What if every week I handed you money to go shopping? You probably would use it right? You wouldn't say "oh thanks" and toss it in the trash would you? Nope, not a chance. What if I told you that every week you are doing just that?
My grocery bill this week should have been $39.67. Instead it was $20.32, here's how it happened.
My dear college aged cousin is learning how to coupon to help a young friend who is pregnant. This is, I have to say, the best possible reason to learn how to coupon. I have sent her to read the intro to couponing page at thekrazycouponlady.com and I suggest you do the same, but the thing is, you don't have to be crazy, poor, or extreme to use coupons, you just have to shift your thinking a bit. The receipt that prints at the grocery store is not a normal receipt. It is your "grocery bill", and just like you would take steps around your home to reduce energy waste by turning off the water and lights when you aren't using them, or caulking a leaky window, you can use coupons to reduce your grocery bill so that you have more money for things that are important to you, but you need to think of coupons as "cash" or a "payment method" rather than "a discount I have to work to get". Because it's not hard. At all. And you can save your family big money, or coupon to help a friend in need, or use it as a way to donate to charity, or teach your kids about money and budgeting. And it is NOT HARD.
If you only take a couple of coupons with you to buy things you need, then you are already ahead of the curve. Good for you! But if you want to rev up the savings, you will need to shop your pantry first, shop for what is on sale (before you need it), use multiple coupons, and plan your menu.
So how did I manage to get my grocery bill down to $20.32 this week? I did all of the above.
Last week Turkeys were on sale at two competing grocery stores for $.17 per pound with a minimum purchase of $25. The Hubster volunteered to do the shopping, so after planning the week's menu, I asked him to spend the first $25 at one store, and the balance of the list at the second store. That way he could pick up two turkeys. He spent about $100 on the weeks groceries, and some pantry staples. Once he got home, we realized that there was room for one more in the freezer, and with the holidays coming we would be able to use it, so I went out the next day and stocked up on more pantry staples like flour, dried beans, noodles and get one more turkey. The average savings per turkey was $17.50. In total, we spent $130, saved about $52 just on turkey, re-stocked the pantry, and used no coupons.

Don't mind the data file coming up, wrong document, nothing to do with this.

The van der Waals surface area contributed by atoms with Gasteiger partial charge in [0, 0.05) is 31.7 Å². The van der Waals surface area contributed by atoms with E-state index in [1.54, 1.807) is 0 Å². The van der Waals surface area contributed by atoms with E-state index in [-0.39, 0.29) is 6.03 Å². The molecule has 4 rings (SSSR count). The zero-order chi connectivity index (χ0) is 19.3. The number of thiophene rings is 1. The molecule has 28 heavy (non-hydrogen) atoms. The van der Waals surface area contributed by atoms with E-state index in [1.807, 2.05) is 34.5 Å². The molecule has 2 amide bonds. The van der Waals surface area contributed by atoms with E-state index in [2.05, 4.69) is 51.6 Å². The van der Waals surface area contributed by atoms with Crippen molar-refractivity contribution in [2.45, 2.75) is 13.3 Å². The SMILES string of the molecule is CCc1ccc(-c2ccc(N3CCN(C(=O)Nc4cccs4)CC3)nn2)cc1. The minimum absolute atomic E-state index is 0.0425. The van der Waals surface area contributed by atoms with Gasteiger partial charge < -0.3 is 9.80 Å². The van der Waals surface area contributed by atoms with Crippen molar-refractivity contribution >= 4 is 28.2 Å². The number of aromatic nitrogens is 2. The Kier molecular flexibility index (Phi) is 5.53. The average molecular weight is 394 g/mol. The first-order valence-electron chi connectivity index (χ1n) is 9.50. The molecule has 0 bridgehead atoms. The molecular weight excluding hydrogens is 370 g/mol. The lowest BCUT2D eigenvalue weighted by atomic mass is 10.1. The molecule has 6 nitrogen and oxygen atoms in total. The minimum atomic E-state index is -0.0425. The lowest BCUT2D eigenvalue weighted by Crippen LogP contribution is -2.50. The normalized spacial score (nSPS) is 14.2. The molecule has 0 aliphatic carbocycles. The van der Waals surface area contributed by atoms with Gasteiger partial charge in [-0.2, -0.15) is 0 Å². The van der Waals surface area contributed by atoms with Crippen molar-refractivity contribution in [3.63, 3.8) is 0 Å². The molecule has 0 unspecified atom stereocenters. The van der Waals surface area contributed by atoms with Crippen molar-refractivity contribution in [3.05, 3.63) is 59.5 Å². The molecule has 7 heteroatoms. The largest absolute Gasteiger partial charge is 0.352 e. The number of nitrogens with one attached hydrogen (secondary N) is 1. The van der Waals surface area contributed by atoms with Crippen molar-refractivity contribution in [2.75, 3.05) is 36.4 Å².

This week I planned my menu around what we had. Above is both weeks, (main dishes only) just to prove we are eating well.
Turns out for next week I only needed hamburger or sausage for chili, canned tomatoes, and drano. The website that I follow Lady Savings, announced (nearly) free toothpaste, and free frozen veggies, and told me what coupons to clip from my stash. When I got to the store, cider was on sale 2/$4.88, tomatoes were 5/$4, and a value pack of sausage was less per lb than the normal package. I ended up buying enough food for 2 large batches of chili, cider for at least two weeks, 6 packages of frozen veggies, 5 tubes of tooth paste, and valu drano.
The frozen veggies were $1.25 each. I "paid" for them with 6 copies of a $.75 off 1 package coupon which the store doubled.
The toothpaste was $1.19 each. I "paid" for them with 5 copies of a $.50 off 1 package coupon which the store doubled, plus $.95 on debit.
After all the store discounts and coupons were totaled, I saved $19.45, bringing the total bill to $20.32.
The total for two weeks was about $150, or $75 per week, but I have at least 3 crowd sized meals in the pantry/freezer, (Thanksgiving turkey, Christmas turkey, and chili fixin's), and I won't need to buy pantry items until about January, which will reduce my grocery bills for the next few weeks. In total, I probably spent 30 minutes planning all three trips, which saved me over $70. Not to shabby.